I am currently reading The Road Less Traveled by M. Scott Peck, and it is mentally and emotionally kicking my butt. In just the first few pages, I’ve been mentally gut punched by having to face my own emotional issues in a way I haven’t in a long while. The first zinger for me was about procrastination. I have been a master procrastinator for as long as I can remember. In grade school, I would get an F every time I had a long term project because that was back in the day when you were given the assignment and were expected to do it. I had no idea at that time about ADHD. I had no idea about time management, and I certainly had no idea about breaking work down into manageable chunks, so I failed, over and over again. It was humiliating because I would get A’s on homework, quizzes and tests, but I could not manage the long term project. I also had difficulty with organization. My room was a wreck and the thought of cleaning it up always seemed overwhelming. I didn’t ask for help because I knew my mom would tell me to just clean it up, but I didn’t understand what that truly meant. My car was a mess from the time I got one. The thought of my dorm rooms make me sad for those who had to share with me, and if any of them would ever read this; Terri, Mimi and Johannah, I apologize for what you had to endure while living with me. At the time, I didn’t know any better, and I thank you for putting up with my mess with little to no complaining. It wasn’t until my third child was born that I finally began getting a handle on how to run a household. I truly didn’t know how to organize my time, my possessions or even my thoughts to make our house truly a home, but I found the resources and our home began to be a place I loved to be rather than a mess I could hardly wait to get away from. I’ve been at a plateau, albeit a good plateau for a long time. I’ve gotten to a place where my home looks good. I love my life, most days, and we’re doing well, but I know there’s another level. I know my health could be better. I know I could declutter so much more from my home. I know we could up the progress on our finances but knowing and doing are two different things. What I’m doing is getting tons of things done in the morning and thinking that’s enough. I’m maintaining but not gaining and while that is a good thing, it feels like great is out there, taunting me. I didn’t know why I couldn’t make myself do more until I read something in this book. Essentially, the idea is that if you value yourself, you value your time. I’ve heard something similar in the past but it never stuck with me before. This time it has.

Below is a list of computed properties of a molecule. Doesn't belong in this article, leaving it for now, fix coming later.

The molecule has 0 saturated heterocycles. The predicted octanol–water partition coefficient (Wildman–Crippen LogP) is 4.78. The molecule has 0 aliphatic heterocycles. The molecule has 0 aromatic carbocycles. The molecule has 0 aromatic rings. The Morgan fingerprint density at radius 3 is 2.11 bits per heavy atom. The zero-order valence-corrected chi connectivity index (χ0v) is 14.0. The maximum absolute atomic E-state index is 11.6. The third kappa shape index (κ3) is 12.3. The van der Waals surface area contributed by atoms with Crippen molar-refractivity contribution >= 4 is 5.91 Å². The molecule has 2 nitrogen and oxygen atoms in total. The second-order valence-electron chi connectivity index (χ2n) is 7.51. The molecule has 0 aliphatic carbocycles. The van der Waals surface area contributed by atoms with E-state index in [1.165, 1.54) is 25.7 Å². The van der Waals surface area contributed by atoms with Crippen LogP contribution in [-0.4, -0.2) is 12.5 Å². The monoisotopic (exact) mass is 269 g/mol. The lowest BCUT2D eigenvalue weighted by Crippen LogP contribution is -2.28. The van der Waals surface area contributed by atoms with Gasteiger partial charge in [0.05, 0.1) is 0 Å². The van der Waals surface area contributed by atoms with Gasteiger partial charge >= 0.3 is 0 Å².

I had an epiphany about the wasted afternoons and evenings in my life. I place a high value on my morning time because that is when I tend to have the most energy. I am truly one of those annoying people who is happy and cheerful in the morning. I know that is rare and I do my best to keep my cheerfulness on low for some of my family members’ sake. I usually get more accomplished from 6:30 am and 10am than I can accomplish the entire rest of the day. It has always baffled me how that happens but with the help of this book, I’m beginning to face things I’ve never faced before and I can already see a shift and it all has to do with responsibility. This book says there are two tendencies regarding responsibility and we all lean toward either neurosis or character disorder. Neurotics assume too much responsibility and those with character disorder don’t assume enough. That’s not to say that we all have some kind of mental disorder. It’s just saying that when it comes to responsibility people tend to think either everything is their fault or everything is someone else’s fault. I happen to fall into the first category. I always think things would be better if I could just be better. My house would be cleaner if I spent more time cleaning. I must not be a good enough house manager or my home would look like a magazine. My finances would be better if I could just manage them better because there are people out there who seem to be doing so much better than us with less money coming in. My body would be in better shape if I could just be more consistent in my eating and work out patterns. No matter what my genetics, body type or life circumstances, I should be able to overcome them by sheer will and determination. People on the character disorder side of the equation tend to deny their own responsibility for their life circumstances and place the blame elsewhere. As a stay at home mom, they blame their children for their house being messy and cluttered. In the financial realm, they just know they would be better off if their spouse didn’t spend so much money or their kids didn’t cost so much to raise. They would be in better health if their family would pitch in and help so they could have time to go to the gym. Does any of this sound familiar? It certainly did to me, and the most amazing thing is that both tendencies make us feel like powerless victims, but there is a cure and it is called awareness.